Other examples of urgency data are telephony-based rules for online behaviors, such as demo requests and eBook downloads. For example, when a prospect fills out a form requesting a demo from a sales agent, business logic can be applied to immediately call the prospect and attempt to connect them with a sales team, who is alerted by both email and within the call queue on their phone that the system is trying to connect with a prospect. Immediate response activities such as this dramatically increase the likelihood that the contact will result in a sale.
Finally, there are a number of solutions that determine urgency within the context of the CRM. Previously, we discussed how lead scoring helps with outbound prospecting. Marketo uses these scores, along with other factors, to predict which leads are “hot.” The result of their calculation is displayed in their sales insight product, which is viewed within Salesforce.com and other CRMs as a tab item, with heat measured by fireballs and flames.
The newest form of contextual data is what I call opportunity data, because it is by far the most important factor in creating enhanced close rates. Opportunity data shows sales agents want prospects want (desire), and what to sell them (action).
Earlier, we discussed the importance of routing campaign-specific calls to the right sales closer or team. Along with the call, RingDNA also routes important data that is delivered within the context of their softphone or mobile device. For example, if the prospect conducted an online search before calling, the call is delivered with the prospect’s search keywords, which clearly shows desire and intent. Additionally, the call is delivered with campaign-specific sales talking points, so that the sales agent knows what to sell them.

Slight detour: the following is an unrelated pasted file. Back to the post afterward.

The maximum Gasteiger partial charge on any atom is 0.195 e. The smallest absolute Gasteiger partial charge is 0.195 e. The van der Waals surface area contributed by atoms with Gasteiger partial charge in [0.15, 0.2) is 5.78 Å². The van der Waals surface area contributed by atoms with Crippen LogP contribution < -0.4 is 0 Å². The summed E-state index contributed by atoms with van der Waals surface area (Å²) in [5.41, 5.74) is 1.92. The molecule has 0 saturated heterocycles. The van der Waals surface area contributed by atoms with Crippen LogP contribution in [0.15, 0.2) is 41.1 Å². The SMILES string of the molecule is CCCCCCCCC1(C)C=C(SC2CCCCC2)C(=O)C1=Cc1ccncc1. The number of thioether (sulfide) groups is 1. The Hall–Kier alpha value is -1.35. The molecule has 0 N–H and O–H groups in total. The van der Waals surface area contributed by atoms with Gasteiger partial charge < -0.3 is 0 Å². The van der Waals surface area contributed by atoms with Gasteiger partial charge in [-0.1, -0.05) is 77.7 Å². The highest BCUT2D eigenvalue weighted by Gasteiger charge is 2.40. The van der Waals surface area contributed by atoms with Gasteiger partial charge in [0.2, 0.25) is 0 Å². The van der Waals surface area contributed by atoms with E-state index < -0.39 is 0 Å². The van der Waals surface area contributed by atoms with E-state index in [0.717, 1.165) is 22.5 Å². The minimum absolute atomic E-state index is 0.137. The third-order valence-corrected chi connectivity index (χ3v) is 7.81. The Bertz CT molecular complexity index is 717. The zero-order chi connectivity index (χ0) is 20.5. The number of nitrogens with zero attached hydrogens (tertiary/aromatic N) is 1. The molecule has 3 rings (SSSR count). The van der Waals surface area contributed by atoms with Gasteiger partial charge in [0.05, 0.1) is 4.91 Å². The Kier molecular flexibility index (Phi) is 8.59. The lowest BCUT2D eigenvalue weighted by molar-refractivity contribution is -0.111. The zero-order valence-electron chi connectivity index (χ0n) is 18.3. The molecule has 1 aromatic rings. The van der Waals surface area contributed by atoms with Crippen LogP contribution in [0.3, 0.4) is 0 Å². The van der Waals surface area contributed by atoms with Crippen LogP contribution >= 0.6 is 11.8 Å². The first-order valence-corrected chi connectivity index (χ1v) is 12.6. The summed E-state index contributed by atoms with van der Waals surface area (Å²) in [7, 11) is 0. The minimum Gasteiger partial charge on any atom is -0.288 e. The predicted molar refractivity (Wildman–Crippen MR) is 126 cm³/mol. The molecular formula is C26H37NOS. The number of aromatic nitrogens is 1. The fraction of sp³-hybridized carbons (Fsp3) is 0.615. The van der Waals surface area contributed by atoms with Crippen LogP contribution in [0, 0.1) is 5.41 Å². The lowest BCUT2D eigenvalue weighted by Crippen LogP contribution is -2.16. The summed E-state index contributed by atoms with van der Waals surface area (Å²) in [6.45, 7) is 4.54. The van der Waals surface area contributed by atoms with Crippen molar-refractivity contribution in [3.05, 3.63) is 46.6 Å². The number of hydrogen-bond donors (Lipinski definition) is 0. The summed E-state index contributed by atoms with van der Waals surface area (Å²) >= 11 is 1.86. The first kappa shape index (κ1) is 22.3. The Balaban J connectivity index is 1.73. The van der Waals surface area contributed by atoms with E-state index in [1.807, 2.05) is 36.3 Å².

In addition, RingDNA delivers social data with the call, harvesting prospect data from LinkedIn, Twitter, Facebook and even Yahoo news. What’s really amazing is how well and how fast the data can be delivered during, or even before and after the call. This adds immediate value, and makes sales calls much smarter. The value in seeing this in the context of an iPhone, iPad or web browser can’t be underestimated.
Finally, collaborative team data via Chatter is delivered at the moment of the phone call. This is really important in environments where multiple sales agents may be working on the same deal. For example, if the Chatter feed shows that Ashley posted something about the account the other day, it may help to mention that to the rep, or at the very least, not to contradict what was already said or done.
The result of all this is a platform for providing sales agents with rich, contextual data when they need it most. But the data that RingDNA and these other amazing solutions currently offer is just the start. Expect a lot more innovation in the area of contextual data delivery down the road, both to sales teams and others in the organization.
Howard Brown is a three-time entrepreneur with a proven track record of success and innovation in marketing, sales, and cloud computing. Thanks to his study and practice of clinical psychology as a marriage and family therapist, he brings a unique perspective to the technology companies he has created. With his newest venture, RingDNA, Howard has combined his passion for the science of conversation with his expertise in revenue performance optimization. RingDNA is poised to transform the sales industry through integrated communications, data science, user-centric design, and optimized workflow.